Musically, “Evergreen” is lush ’70s syrup, full of pianos and strings and cooing backup singers. Elsewhere on the huge-selling soundtrack album, Kristofferson growled through some generic synthy bark-rock, while Streisand took a couple of stabs at singing uptempo soul. But “Evergreen” is Streisand in her comfort zone, wobbling pyrotechnically, letting her voice dip and twirl and dive. Her delivery on the song is somewhere between Broadway glitz and gospel melisma — two very showy styles that were always pretty compatible. As a technical exercise, that singing is hugely impressive. It’s also the kind of thing that tends to wring all meaning out of lyrics, so maybe it’s a good thing that the lyrics were pretty meaningless already.

As a play for cross-media dominance, the Streisand take on A Star Is Born was a massive success. In 1976, only the original Rocky, another movie that will eventually figure into this column, made more money. Streisand wasn’t nominated for another acting Oscar, but the week after “Evergreen” fell out of #1, Streisand and Williams won Best Original Song for “Evergreen.” (Streisand was the first woman ever to win an Oscar as a composer.) And the movie’s soundtrack sold millions. On the Billboard year-end list of 1977’s highest-selling albums, that soundtrack came in at #3, behind only Rumours and Songs In The Key Of Life. Streisand remained stratospherically famous; she will be in this column again.

But as the person writing this column in 2019, it’s impossible not to compare “Evergreen” to “Shallow,” the latest love theme from A Star Is Born. “Shallow” is feverish and urgent and instantly iconic, and it’s basically been in my head on a loop for the past year. In the process of writing this column, I’ve been listening to “Evergreen” on repeat, and I still couldn’t hum it for you. Lady Gaga did a whole lot more with a wordless howl than Streisand did with all the technique and gloopy sentiment she displayed on “Evergreen,” and even Bradley Cooper, who is not a singer, sold the song’s emotion better. Throw “Evergreen” off the deep end.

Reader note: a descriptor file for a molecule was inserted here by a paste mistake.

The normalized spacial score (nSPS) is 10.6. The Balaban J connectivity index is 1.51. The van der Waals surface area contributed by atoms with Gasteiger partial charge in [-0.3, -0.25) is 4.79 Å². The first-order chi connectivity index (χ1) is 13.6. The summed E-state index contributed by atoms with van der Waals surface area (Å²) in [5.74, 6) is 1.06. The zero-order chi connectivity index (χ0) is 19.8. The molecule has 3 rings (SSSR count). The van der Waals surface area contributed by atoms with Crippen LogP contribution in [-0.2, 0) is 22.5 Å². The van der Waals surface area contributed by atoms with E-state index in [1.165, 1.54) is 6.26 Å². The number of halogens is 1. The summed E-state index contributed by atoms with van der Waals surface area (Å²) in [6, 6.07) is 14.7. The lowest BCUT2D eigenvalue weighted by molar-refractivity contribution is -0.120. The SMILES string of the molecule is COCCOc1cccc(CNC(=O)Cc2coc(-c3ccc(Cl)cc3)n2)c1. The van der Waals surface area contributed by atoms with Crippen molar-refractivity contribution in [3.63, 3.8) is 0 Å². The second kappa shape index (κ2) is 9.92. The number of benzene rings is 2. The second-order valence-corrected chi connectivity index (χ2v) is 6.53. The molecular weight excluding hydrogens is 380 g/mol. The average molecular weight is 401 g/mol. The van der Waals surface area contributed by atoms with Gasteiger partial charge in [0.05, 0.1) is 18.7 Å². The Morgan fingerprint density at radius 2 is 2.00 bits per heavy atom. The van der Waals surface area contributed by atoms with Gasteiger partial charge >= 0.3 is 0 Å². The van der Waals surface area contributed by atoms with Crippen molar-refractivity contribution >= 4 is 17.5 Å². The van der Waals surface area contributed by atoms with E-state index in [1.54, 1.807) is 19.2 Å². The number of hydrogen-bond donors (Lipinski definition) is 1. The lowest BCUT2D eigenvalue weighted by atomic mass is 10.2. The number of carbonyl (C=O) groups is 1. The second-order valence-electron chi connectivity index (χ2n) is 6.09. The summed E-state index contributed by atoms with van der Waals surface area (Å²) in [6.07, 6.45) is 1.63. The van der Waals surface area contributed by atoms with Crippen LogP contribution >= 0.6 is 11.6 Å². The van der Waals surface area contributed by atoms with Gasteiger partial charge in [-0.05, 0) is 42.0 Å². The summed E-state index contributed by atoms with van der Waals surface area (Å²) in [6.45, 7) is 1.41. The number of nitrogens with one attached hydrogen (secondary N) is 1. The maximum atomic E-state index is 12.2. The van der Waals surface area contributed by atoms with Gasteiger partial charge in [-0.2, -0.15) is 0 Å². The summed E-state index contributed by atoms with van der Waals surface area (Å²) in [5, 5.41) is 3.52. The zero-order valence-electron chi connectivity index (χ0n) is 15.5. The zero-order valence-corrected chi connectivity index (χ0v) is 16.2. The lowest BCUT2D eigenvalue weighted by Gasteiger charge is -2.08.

GRADE: 3/10

BONUS BEATS: In Barbra Streisand’s video for the 1984 Jim Steinman-written power ballad “Left In The Dark,” she reunited with Kristofferson, who again played her love interest. (“Left In The Dark” peaked at #50.) Here’s that video:

THE NUMBER TWOS: The Steve Miller Band’s bongwater-gargling synth-funk space-out “Fly Like An Eagle” peaked at #2 behind “Love Theme From A Star Is Born (Evergreen).” It’s an 8.

THE 10S: Bob Seger‘s propulsively Proustian backseat reverie “Night Moves,” the best Van Morrison song that Van Morrison didn’t actually write or sing, peaked at #4 behind “Love Theme From A Star Is Born (Evergreen).” It feels the lightning, and it’s a 10.